Re: [ISN] U.S. Government Flunks Computer Security Tests

From: InfoSec News (isnat_private)
Date: Thu Nov 21 2002 - 07:22:53 PST

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    Forwarded from: hugginsat_private
    Note: The fine print in the document says that these inspections were
    more indepth then previous inspections and that in comparison the
    government has improved its security.  Those in business and
    government as well as the private sector had an opportunity until
    Monday to improve on the Cyber Security national plan.  THe problem
    was we dont want regulation, we dont want to utilized secure unix or
    hardened Microsoft even though those procedures exist.  Our society
    wants instant gratification, and with that goes instant access to
    everything without security influencing how things are done.  As a
    retired military security professional my experience is that senior
    management in government is just like senior management (although a
    little more secure than those) in america's corporation.  Those that
    would hoot and hooler that we told you so need to look at the
    corporations and how they work and think where they would be 2 maybe 3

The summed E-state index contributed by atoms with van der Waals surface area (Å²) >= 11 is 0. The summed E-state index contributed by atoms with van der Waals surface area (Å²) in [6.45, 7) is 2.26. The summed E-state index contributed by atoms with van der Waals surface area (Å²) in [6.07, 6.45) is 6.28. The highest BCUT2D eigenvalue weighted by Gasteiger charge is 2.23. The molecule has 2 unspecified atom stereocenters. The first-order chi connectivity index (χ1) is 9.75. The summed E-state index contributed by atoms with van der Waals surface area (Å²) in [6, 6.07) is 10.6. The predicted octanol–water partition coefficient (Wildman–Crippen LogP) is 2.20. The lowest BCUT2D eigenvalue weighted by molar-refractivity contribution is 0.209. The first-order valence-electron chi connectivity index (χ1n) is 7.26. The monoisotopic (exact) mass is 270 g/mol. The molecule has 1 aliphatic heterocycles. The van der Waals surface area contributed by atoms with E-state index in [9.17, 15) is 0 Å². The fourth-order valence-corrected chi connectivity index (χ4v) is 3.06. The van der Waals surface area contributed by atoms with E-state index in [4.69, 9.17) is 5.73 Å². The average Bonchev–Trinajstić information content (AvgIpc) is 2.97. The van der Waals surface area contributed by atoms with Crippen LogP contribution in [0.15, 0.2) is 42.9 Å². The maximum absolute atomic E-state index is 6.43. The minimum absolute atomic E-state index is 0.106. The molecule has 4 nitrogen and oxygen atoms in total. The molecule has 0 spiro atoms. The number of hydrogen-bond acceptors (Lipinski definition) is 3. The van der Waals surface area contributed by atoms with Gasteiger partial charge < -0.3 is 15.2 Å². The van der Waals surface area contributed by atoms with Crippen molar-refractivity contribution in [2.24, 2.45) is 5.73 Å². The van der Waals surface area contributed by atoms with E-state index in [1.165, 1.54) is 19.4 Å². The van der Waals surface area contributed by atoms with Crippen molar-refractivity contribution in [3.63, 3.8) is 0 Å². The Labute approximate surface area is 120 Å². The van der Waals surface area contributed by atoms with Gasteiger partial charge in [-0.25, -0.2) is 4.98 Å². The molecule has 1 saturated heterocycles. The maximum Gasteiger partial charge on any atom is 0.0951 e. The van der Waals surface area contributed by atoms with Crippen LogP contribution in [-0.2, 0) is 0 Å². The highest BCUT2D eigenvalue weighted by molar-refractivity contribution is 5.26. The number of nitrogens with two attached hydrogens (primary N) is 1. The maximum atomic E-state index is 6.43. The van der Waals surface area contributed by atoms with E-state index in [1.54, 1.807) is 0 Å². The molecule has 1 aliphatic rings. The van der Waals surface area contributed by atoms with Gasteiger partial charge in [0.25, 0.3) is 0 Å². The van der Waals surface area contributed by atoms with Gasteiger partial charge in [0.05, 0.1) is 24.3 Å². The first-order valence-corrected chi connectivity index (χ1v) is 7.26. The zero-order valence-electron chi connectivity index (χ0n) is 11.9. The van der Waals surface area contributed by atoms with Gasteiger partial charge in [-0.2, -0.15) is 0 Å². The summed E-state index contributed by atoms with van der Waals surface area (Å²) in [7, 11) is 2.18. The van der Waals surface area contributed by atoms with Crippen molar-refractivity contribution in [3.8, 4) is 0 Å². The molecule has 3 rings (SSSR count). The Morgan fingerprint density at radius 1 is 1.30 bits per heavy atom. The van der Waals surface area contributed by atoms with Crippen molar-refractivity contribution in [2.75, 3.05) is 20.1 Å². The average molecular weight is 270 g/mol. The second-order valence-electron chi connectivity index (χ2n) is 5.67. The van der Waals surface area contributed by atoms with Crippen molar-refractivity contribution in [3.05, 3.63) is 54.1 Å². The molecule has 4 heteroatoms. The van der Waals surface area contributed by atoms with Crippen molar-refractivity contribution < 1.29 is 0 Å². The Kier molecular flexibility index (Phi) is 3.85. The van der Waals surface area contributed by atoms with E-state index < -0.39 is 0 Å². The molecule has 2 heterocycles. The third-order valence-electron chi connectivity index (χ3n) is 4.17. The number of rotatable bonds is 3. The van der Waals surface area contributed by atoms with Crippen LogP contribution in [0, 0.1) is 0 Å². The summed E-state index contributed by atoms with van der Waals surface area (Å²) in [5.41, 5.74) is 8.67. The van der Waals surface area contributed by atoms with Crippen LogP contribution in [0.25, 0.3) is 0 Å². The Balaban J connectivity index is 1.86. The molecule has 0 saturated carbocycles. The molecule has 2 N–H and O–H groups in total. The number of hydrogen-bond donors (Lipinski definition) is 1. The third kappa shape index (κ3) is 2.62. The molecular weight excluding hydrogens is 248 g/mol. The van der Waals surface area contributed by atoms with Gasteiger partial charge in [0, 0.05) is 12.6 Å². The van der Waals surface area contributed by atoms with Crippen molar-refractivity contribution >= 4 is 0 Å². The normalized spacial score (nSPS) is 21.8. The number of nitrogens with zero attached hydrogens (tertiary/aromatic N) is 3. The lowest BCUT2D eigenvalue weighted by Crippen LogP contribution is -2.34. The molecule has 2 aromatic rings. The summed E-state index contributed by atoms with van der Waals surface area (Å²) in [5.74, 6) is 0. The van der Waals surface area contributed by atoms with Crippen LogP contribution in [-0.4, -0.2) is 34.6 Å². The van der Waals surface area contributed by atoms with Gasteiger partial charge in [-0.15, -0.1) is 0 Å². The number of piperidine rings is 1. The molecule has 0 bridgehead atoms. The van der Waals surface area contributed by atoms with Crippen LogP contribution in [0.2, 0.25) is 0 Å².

would receive a D the rest would fail miserably.
    > Forwarded from: Elyn Wollensky <elynat_private>
    > By Brian Krebs
    > Staff Writer
    > Tuesday, November 19, 2002
    > The U.S. government has earned failing marks for computer security for
    > the second year in a row, according to a report released today by a
    > congressional oversight committee.
    > Nearly two-thirds of the federal government's 24 major agencies
    > flunked the General Accounting Office's (GAO) latest "computer
    > security report card," according to a House Government Reform
    > subcommittee. The Departments of Justice, Defense, Energy and Treasury
    > earned flunking grades, with the Department of Transportation earning
    > the lowest score.
    > The Social Security Administration won the highest mark, with a
    > "B minus."
    > The report comes at a time when the Bush administration worries that
    > international terrorist groups like Al Qaeda not are planning attacks
    > against U.S. citizens, but intend to disrupt or disable the Internet
    > and other global communications networks.
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